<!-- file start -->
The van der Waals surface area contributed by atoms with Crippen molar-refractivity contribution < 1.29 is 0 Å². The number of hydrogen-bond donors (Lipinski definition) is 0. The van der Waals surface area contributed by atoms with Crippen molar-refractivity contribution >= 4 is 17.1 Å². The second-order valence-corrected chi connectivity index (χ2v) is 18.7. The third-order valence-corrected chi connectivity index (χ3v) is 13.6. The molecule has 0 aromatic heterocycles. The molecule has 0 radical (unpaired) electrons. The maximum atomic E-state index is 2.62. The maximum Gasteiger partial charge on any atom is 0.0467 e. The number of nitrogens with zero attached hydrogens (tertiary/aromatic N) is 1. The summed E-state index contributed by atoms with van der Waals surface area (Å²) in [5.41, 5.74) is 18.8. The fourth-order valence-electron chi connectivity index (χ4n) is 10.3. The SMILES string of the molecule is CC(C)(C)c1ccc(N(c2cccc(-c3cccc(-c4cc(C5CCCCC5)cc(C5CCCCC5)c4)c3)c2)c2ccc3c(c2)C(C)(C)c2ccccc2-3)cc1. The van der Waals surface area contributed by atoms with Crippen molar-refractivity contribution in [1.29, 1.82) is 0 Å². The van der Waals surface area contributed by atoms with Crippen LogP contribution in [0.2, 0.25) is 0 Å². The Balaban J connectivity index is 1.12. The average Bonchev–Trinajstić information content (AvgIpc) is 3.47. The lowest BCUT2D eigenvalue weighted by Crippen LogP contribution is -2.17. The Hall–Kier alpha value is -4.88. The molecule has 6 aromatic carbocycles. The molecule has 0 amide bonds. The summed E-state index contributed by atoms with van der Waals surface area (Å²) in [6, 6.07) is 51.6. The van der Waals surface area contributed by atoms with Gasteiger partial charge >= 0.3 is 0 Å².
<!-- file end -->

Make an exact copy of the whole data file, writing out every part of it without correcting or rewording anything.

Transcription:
The van der Waals surface area contributed by atoms with Crippen molar-refractivity contribution < 1.29 is 0 Å². The number of hydrogen-bond donors (Lipinski definition) is 0. The van der Waals surface area contributed by atoms with Crippen molar-refractivity contribution >= 4 is 17.1 Å². The second-order valence-corrected chi connectivity index (χ2v) is 18.7. The third-order valence-corrected chi connectivity index (χ3v) is 13.6. The molecule has 0 aromatic heterocycles. The molecule has 0 radical (unpaired) electrons. The maximum atomic E-state index is 2.62. The maximum Gasteiger partial charge on any atom is 0.0467 e. The number of nitrogens with zero attached hydrogens (tertiary/aromatic N) is 1. The summed E-state index contributed by atoms with van der Waals surface area (Å²) in [5.41, 5.74) is 18.8. The fourth-order valence-electron chi connectivity index (χ4n) is 10.3. The SMILES string of the molecule is CC(C)(C)c1ccc(N(c2cccc(-c3cccc(-c4cc(C5CCCCC5)cc(C5CCCCC5)c4)c3)c2)c2ccc3c(c2)C(C)(C)c2ccccc2-3)cc1. The van der Waals surface area contributed by atoms with Crippen molar-refractivity contribution in [1.29, 1.82) is 0 Å². The van der Waals surface area contributed by atoms with Crippen LogP contribution in [0.2, 0.25) is 0 Å². The Balaban J connectivity index is 1.12. The average Bonchev–Trinajstić information content (AvgIpc) is 3.47. The lowest BCUT2D eigenvalue weighted by Crippen LogP contribution is -2.17. The Hall–Kier alpha value is -4.88. The molecule has 6 aromatic carbocycles. The molecule has 0 amide bonds. The summed E-state index contributed by atoms with van der Waals surface area (Å²) in [6, 6.07) is 51.6. The van der Waals surface area contributed by atoms with Gasteiger partial charge >= 0.3 is 0 Å².